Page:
Let me begin by saying that, as one of the participants in the student protests against the change in policy, I am in agreement with members of the opposing “counter protest” on the issue of the inflammatory language which was used on the part of some (but certainly not most) of the protesters. To compare the Southwestern policy to Nazism was undoubtedly insensitive and arguably, inappropriate. I say “arguably” because the comparison was inappropriate as a matter of degree, not kind. Unjust power structures are unjust power structures; Nazi Germany represents history’s worst and most tragic example of this reality.
With that being said, the real issues of the situation are the breach of trust between the student body and the administration, as well as the issue of whether or not the power structure at Southwestern University is equally, if not more, inappropriate than the perceived “above average” drug use on campus.
Despite the hearsay and rumors, the student protest meetings were not composed of an irrational, hysterical, pitchfork-and-torch wielding mob, chanting “We want drugs! We want drugs!” The vast majority of the students who attended the impromptu meeting and sit-in were concerned with the administration’s silence in the face of such inflammatory rumors, as well as the rationale behind the change in policy. And without the collective action of the rallying students, the silence on the part of the administration would likely have continued.

Following Friday’s student body forum, the silence was ended and many of the rumors were dispelled. It remained clear, however, that the actions taken on the part of the administration were either directly, or partly derived from the results of a drug use survey administered in 2009. The survey, which was administered as part of a nationwide study, guaranteed anonymity but lacked other vital, ethical requirements (i.e., informing participants that the results would be made directly available to SU). Most students took time out of their busy schedules and participated honestly in the survey, believing that their results would help the cause of science and social research.

The real results, however, were a perceived betrayal by the administration and a serious breach in trust. The results of the survey apparently indicated that the rate of “drug” use at Southwestern was “above average” (although the types of drugs and the exact numbers remain unknown, as the administration has failed to make the results widely available to the student body).
As a result of these statistics, the administration chose to change its drug policy, threatening to arrest any students caught with a “usable amount” of drugs. Many students who participated in the survey felt that they were punished for their honesty and were concerned about the dubious ethical standards surrounding the conditions of informed consent, which requires rese

archers to disclose any information that might affect participants decision to take part, and implications of the study results.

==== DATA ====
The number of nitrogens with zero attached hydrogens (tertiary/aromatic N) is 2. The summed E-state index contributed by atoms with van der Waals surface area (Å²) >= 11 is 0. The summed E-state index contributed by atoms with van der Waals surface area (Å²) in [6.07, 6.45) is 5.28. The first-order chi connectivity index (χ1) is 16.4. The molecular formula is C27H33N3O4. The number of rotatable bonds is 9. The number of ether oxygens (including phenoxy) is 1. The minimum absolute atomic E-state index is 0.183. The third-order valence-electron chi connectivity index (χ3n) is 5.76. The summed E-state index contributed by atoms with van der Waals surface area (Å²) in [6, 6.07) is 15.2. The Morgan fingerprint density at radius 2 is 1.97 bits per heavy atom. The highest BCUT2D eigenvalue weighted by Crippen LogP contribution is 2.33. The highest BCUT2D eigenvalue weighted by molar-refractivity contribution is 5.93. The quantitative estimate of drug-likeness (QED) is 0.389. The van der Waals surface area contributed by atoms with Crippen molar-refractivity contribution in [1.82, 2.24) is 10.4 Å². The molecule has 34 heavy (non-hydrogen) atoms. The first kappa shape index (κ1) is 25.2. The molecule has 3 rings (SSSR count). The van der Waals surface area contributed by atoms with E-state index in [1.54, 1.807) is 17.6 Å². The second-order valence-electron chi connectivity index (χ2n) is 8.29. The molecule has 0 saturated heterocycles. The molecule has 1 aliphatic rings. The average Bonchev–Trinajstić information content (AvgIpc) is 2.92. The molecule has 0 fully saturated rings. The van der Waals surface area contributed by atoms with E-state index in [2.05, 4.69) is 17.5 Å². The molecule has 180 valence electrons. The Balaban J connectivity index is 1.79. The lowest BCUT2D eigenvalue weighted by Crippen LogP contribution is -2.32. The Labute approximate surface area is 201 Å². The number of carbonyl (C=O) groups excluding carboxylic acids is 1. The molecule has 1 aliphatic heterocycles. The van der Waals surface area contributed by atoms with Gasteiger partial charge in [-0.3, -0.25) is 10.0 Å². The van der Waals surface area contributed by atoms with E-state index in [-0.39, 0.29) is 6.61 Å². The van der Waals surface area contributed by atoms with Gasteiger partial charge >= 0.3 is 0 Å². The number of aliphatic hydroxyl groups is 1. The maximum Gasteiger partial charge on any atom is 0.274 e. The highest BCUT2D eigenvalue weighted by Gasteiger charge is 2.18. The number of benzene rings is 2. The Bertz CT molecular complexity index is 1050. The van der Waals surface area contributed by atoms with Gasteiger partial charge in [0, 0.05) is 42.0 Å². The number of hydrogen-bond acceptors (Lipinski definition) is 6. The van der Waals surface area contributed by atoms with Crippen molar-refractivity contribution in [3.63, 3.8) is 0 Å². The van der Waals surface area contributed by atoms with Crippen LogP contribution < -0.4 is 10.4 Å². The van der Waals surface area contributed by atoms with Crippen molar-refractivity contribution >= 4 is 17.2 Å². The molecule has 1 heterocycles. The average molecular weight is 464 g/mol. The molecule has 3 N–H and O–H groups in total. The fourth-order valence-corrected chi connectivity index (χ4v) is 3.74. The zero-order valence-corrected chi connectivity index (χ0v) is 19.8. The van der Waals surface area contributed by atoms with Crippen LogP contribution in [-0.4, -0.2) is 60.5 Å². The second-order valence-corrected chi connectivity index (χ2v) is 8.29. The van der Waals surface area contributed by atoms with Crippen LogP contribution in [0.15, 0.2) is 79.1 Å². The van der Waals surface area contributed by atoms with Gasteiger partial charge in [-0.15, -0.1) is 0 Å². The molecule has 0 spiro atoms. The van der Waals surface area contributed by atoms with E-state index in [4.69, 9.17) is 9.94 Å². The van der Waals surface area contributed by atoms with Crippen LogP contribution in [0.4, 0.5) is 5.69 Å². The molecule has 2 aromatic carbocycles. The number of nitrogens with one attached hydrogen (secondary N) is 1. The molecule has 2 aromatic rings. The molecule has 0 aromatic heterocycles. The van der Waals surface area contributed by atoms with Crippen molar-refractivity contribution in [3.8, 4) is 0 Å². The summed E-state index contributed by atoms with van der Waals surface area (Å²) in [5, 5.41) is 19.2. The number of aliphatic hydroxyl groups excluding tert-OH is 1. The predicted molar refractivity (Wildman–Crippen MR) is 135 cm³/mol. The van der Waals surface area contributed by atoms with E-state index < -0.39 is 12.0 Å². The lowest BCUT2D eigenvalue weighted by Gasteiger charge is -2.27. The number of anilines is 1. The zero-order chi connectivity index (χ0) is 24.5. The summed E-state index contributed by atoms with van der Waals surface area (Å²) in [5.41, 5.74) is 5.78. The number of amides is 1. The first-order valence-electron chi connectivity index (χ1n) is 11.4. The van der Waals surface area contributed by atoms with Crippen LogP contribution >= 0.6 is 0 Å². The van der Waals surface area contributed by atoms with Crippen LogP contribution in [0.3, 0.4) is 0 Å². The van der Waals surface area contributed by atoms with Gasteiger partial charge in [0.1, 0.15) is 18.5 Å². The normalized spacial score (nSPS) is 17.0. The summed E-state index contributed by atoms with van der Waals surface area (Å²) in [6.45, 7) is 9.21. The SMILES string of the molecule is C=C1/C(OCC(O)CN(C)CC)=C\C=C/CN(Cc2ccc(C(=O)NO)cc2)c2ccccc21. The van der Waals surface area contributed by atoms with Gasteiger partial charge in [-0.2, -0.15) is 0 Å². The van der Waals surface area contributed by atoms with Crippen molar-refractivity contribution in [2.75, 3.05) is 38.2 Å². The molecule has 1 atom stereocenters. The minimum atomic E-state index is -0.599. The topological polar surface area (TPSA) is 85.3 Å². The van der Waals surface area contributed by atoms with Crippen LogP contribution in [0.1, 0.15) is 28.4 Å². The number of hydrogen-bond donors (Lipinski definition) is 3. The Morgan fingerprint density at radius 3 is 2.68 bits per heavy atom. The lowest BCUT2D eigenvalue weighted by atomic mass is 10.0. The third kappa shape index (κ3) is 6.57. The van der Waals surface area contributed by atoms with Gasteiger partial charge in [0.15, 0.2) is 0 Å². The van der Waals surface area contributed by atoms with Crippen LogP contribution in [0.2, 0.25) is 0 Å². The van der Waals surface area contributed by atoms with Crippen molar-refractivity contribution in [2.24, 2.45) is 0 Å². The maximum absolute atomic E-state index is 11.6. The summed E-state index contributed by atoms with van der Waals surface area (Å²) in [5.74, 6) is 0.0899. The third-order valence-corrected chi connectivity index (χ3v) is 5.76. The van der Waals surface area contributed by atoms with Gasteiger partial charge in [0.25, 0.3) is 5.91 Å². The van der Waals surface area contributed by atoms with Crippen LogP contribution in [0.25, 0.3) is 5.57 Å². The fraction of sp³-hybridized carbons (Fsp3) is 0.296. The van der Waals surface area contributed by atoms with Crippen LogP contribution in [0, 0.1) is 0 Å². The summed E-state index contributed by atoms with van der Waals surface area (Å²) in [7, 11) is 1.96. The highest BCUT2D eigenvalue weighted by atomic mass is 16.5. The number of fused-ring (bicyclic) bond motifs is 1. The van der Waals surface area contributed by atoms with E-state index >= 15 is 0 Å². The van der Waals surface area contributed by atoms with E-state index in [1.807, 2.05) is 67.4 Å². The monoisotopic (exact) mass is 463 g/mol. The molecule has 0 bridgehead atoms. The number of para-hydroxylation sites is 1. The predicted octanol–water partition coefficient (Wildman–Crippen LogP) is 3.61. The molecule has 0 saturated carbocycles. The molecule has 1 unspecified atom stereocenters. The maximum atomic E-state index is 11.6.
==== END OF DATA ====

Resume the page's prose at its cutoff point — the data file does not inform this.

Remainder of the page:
Despite the reported “above average” drug use, Southwestern remains one of the best institutions of higher learning in Texas. The students are hardworking, intelligent, and passionate about the issues that surround them. It seems irrational that the administration would react so rashly to the results of the survey, despite the fact that those who live and work closely with the student body do not consider drugs to be a major problem. And whether or not the actions of the administration were unethical, they are likely to have a negative effect on the veracity and accuracy of any student surveys in years to come.

The incident also highlighted another issue between the student body and the administration. Many, like myself, saw the infamous email (and the permitted deluge of rumors that followed) as a fear mongering tactic intended to “scare the students straight.”
Whether or not this is true is debatable, but it is clear that the email highlighted a flaw in the power structure between Southwestern students and administration and left many questions. Why did the administration not choose to share the results of the survey with the student body and attempt to resolve the situation more democratically, before making a change in policy that could drastically affect the lives of many of Southwestern’s best and brightest students? How would arresting students for possession of minor amounts of marijuana (as the email stated, and as Williamson County Law Enforcement already does)  contribute to a positive learning atmosphere or “help [students] successfully graduate from Southwestern”?

And perhaps most importantly, why should the administration hold such a great amount of non-transparent power over the student body? Do we not comprise a significant part of the university, both economically and philosophically? Just because something is illegal, does that make it immoral?